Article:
Honestly most people I have golfed with - friends, coworkers, uncle, etc - "cheat" once in a while. Whether its slicing a drive and saying mulligan and teeing up another or moving your lie from a tree root to a spot that won't damage your club. It all depends how seriously you want to take the game. Some people probably don't take it as seriously as you, especially if they aren't very good yet.
Good friend is a golf cheater - Page 2
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I would subtly let him know that you know he cheats.
Like someone said you could just cheat yourself for one round, and beat him, then see if he calls you out.
I would probably just count his shots on a couple of holes, and just tell him what he got and write it down.
It's not so bad if someone doesn't talk about their score, but when he brags he has beat you, that is just toooooooooo far! Lay the smackdown!
+1 (although if he talks smack after the round I'd through a few verbal jabs in about his liberal interpretation of the rules of golf)
To me, the key word is "friend."
• If this is a close personal friend, and we are just playing for fun, I really don't care if they cheat on the golf course, as long as they are honest and true off the course.
• If this is a close personal friend, and we are playing for money, I would set the ground rules for what can and cannot be done, (improving lies, lost balls, etc.)
• If this is an acquaintance, and we are just playing for fun, I wouldn't worry about it, but I might look at them a little differently off of the course. It has been said that you can tell a lot about a person's character just by spending two or four hours with them on the golf course.
• If this is an acquaintance, and we are playing for money, I would avoid playing with them in the future.
I have a best friend who will not count mulligans when tallying his score but he's not bragging about his score later. It doesn't bother me, but the guy you're describing, I wouldn't be golfing with him. It's one thing to move your golf ball that's sitting on a stone or something like that, but to keep getting himself out of trouble by moving his ball around, that's the work of a dishonest man.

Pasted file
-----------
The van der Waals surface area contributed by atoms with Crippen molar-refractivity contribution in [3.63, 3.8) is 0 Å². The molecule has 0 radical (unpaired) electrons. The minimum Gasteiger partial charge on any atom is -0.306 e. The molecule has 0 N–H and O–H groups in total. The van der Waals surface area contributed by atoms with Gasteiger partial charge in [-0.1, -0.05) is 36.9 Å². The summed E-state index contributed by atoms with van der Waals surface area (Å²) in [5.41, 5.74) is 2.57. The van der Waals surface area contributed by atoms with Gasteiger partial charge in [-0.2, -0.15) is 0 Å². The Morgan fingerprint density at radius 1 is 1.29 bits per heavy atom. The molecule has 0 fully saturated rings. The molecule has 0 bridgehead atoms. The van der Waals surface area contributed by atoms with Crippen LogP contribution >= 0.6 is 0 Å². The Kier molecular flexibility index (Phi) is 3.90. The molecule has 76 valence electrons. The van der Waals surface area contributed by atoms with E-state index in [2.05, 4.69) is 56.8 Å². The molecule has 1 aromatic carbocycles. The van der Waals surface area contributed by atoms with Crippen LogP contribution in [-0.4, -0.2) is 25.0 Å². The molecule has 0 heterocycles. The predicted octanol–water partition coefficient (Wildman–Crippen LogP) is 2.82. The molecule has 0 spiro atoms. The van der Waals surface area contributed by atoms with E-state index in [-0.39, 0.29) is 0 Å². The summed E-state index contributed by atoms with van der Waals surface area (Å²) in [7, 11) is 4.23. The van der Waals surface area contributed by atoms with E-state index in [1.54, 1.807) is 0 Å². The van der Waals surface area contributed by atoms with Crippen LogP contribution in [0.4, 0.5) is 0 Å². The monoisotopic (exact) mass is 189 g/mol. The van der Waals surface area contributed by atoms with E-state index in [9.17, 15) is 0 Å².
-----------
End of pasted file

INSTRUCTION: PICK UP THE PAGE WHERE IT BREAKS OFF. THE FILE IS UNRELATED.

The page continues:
I took the liberty of transcribing this post without all caps, because I simply could not bring myself to read it otherwise:
I have a friend who cheats his way through the entire round. Improves lie on almost all shots if thinks he can get away with it. Moves ball sometimes 4 feet to hit around obsticles [sic] without taking stroke. Seen him drop ball out of pocket and say “here is my ball”. Casually drop ball a foot in front of ball marker on green. It goes on and on. Also brags about score after round. At point where I avoid playing with him if possible. Any thoughts?
Okay, after having read it, my thoughts are that the next time he wanted to play with me I'd say, "no thanks." He would likely be surprised or taken aback, and ask "why?"
I'd casually respond, "because you cheat in about every way imaginable and then brag about your score, and that's not golf. If you want to play with me, either stop bragging about the variant of golf you are playing, or start playing by the rules."
"Cheat" is a loaded word. I don't want to play with cheats.
Guys who play by their own rules mat be ignorant, uncaring, or simply not very serious. If they are "a friend" I would tell them what rules I play by. If we are playing for money (I almost always play for a very small amount of money) then we play my rules -- the rules.
Years ago I used to routinely roll my ball in the fairway. I didn't think of it as cheating and never did it if it "improved" my lie. A friend took my aside and explained that I should not do that ever again. I took his well meaning advise to heart because it was given in the spirit of true friendship.
Assuming the OP's friend knows the rules that are in place, it's up to you as to whether it's worth bringing up or not. If you feel that they truly may not know the penalties associated with improving their lie and such, just enlighten them about it. However, I'm sure that they know you are supposed to play the ball as it lies.
I have a friend that does the same thing, and he knows the rules. I typically don't mention it unless he starts to brag about his score, and then I put him in his place. Amazing how big of a difference there can be in my 78 and his 78 though.
I have a friend who does many of the same things (improve lie, give himself a 4' putt, ground club in hazard/sand, etc.). On one hole, I asked him what he wanted to take and he was a bit taken aback. He only plays for fun, never for money, and he's a nice guy to be around. I don't really care how he scores himself. He's just out to get some exercise and play golf. On the other hand, his handicap is artificially low and no one in our club will play tournament play with/against him. He knows the situation.